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DEATH’S DOOR by Sandra M. Gilbert

DEATH’S DOOR

Modern Dying and the Ways We Grieve

By Sandra M. Gilbert

Pub Date: Jan. 1st, 2006
ISBN: 0-393-05131-5
Publisher: Norton

Cross-disciplinary study of the ways that shifts in cultural attitudes and beliefs have altered how death is mourned and the dead memorialized.

Gilbert (English/Univ. of Calif., Davis) has previously written on this subject from a personal perspective (Wrongful Death, 1995) and from a literary one (Inventions of Farewell, 2001). Here she combines autobiographical narrative and literary criticism with anthropological, cultural and sociological studies to give a broader, more complex picture. After the terrorist attacks of 2001, her academic study of the contemporary elegy evolved into a more general study of dying, death, bereavement and mourning in Western cultures. Personal experiences open each chapter in Part One, “Arranging My Mourning,” which considers such universal aspects of death as grief, widowhood, memorials and the desire to communicate with the dead. In Part Two, “History Makes Death,” Gilbert turns to the work of anthropologists, sociologists and historians, but also uses personal stories, the music of Brahms and the writings of Evelyn Waugh and Jessica Mitford as tools. This section examines changes in attitudes towards death and in the rituals and language associated with it; the effects of 20th-century technologies on everything from genocide to hospital-managed dying; and the documentation of death through film and still photography. Part Three, “The Handbook of Heartbreak,” appears to be the core of her original literary study on the poetics of grief. Here the author focuses on how modern poets express confusion, anxiety and distress over death. While it is filled with numerous excerpts from, and analysis of, the works of 20th-century American and British poets, Gilbert ventures beyond the written word to consider the effects of the horrifying images of 9/11, attempts by bereaved individuals to find closure, hastily improvised public memorials and the World Trade Center memorial design as a reflection of the absence and blankness now associated with the end of life.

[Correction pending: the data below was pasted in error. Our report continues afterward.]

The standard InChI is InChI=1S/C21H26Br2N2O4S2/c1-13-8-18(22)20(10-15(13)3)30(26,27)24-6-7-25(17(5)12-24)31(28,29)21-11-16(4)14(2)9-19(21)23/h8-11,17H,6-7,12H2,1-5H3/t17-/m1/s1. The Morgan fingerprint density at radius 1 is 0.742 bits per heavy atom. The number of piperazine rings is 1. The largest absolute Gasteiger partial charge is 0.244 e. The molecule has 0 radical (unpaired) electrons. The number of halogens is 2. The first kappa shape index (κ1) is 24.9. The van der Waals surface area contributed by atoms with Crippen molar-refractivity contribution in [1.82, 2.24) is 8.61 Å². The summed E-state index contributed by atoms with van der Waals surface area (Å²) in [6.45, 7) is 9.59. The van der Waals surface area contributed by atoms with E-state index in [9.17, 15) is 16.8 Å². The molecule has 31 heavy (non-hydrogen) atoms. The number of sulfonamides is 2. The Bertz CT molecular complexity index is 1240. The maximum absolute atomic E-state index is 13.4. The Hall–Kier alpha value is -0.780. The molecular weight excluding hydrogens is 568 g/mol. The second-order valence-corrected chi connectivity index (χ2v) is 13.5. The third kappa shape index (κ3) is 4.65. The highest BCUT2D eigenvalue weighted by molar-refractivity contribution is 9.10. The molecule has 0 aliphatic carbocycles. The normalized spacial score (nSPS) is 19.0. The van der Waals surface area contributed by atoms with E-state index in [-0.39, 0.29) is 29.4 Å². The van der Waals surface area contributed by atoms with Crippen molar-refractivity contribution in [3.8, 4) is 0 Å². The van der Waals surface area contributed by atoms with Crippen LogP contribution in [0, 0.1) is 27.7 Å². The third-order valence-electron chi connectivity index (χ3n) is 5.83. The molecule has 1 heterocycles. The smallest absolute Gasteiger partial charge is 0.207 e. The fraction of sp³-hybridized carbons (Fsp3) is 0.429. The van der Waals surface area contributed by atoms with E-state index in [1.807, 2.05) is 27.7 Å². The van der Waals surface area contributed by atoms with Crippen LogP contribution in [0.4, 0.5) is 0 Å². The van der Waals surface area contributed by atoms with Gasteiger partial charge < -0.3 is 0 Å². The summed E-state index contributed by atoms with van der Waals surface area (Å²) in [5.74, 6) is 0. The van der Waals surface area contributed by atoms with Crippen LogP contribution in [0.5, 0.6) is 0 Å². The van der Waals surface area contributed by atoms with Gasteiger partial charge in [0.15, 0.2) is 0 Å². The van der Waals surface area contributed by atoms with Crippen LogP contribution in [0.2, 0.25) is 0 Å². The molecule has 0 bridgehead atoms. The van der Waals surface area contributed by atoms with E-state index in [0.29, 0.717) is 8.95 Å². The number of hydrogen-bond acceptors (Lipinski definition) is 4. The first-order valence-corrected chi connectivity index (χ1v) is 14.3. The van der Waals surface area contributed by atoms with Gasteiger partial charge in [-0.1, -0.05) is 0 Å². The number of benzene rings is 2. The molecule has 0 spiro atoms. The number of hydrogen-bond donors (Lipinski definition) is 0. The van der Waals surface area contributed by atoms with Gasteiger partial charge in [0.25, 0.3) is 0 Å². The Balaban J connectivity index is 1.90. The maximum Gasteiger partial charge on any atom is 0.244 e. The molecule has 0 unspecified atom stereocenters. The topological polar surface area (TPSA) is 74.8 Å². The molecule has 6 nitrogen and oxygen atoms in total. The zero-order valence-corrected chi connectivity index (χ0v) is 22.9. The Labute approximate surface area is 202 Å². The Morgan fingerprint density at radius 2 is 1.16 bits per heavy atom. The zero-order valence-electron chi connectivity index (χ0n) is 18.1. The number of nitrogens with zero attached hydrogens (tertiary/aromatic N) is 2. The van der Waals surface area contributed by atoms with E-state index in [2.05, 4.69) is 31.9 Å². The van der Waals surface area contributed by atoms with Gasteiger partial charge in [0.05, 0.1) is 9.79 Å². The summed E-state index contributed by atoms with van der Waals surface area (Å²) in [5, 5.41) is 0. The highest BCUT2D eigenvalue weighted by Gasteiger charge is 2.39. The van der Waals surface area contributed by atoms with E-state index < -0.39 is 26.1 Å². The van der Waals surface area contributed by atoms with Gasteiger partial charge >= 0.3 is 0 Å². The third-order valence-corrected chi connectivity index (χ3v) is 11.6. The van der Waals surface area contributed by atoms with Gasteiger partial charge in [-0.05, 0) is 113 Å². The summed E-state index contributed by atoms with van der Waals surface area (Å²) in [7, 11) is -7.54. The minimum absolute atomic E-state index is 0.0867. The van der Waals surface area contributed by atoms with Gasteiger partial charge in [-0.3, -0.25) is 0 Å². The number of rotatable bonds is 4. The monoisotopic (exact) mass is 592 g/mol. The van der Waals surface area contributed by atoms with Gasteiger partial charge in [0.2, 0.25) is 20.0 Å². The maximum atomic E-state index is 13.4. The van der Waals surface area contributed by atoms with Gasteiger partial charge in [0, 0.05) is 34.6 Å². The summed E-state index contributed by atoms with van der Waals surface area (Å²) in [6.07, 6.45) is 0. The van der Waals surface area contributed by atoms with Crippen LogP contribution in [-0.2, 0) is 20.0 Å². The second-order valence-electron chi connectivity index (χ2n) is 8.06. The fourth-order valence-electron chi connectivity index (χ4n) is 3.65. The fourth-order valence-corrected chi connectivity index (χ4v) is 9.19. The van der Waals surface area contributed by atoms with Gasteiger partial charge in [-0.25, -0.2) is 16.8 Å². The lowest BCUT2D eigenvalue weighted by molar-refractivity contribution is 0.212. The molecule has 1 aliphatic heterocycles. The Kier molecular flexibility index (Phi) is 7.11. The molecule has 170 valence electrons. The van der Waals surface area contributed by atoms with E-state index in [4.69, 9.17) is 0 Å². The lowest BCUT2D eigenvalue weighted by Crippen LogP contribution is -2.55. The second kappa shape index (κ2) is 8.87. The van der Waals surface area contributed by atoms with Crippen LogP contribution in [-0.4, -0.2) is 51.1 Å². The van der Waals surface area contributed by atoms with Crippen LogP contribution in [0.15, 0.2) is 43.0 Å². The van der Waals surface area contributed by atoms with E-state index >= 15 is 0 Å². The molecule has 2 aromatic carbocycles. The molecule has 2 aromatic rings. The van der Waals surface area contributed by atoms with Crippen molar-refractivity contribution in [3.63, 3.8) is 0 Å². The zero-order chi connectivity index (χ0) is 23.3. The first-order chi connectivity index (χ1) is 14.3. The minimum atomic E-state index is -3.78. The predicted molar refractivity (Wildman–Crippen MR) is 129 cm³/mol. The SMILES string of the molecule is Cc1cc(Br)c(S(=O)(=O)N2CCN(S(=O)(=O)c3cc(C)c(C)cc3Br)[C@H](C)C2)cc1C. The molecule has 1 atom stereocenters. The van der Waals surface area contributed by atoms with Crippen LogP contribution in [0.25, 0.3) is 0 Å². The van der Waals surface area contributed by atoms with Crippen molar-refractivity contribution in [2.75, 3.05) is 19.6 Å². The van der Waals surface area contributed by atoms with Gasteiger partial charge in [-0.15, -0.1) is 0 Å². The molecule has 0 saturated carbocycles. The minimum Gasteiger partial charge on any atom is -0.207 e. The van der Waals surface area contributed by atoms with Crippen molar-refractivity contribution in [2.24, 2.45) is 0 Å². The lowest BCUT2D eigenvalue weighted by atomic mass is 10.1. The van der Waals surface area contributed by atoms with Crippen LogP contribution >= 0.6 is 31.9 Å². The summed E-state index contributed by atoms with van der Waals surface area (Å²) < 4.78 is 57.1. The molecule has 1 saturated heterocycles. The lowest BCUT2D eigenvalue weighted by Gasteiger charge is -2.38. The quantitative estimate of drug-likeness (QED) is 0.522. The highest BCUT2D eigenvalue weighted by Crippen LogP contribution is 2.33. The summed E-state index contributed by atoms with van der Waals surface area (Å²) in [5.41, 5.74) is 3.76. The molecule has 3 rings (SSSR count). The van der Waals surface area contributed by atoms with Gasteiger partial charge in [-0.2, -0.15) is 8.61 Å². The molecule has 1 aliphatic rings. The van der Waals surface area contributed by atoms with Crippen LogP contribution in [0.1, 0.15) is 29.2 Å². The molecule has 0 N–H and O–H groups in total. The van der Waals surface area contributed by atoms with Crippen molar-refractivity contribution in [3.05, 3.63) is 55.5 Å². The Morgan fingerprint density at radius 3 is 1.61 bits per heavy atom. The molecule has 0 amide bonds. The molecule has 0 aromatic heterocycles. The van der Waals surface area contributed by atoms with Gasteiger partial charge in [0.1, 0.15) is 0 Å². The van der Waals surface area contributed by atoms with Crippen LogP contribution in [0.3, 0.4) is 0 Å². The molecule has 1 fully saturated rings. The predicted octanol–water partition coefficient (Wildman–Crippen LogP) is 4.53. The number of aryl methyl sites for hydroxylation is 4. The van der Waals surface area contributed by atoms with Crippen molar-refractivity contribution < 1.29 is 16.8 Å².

A scholarly, well-researched work that assumes, even demands, a strong interest in contemporary English-language literature.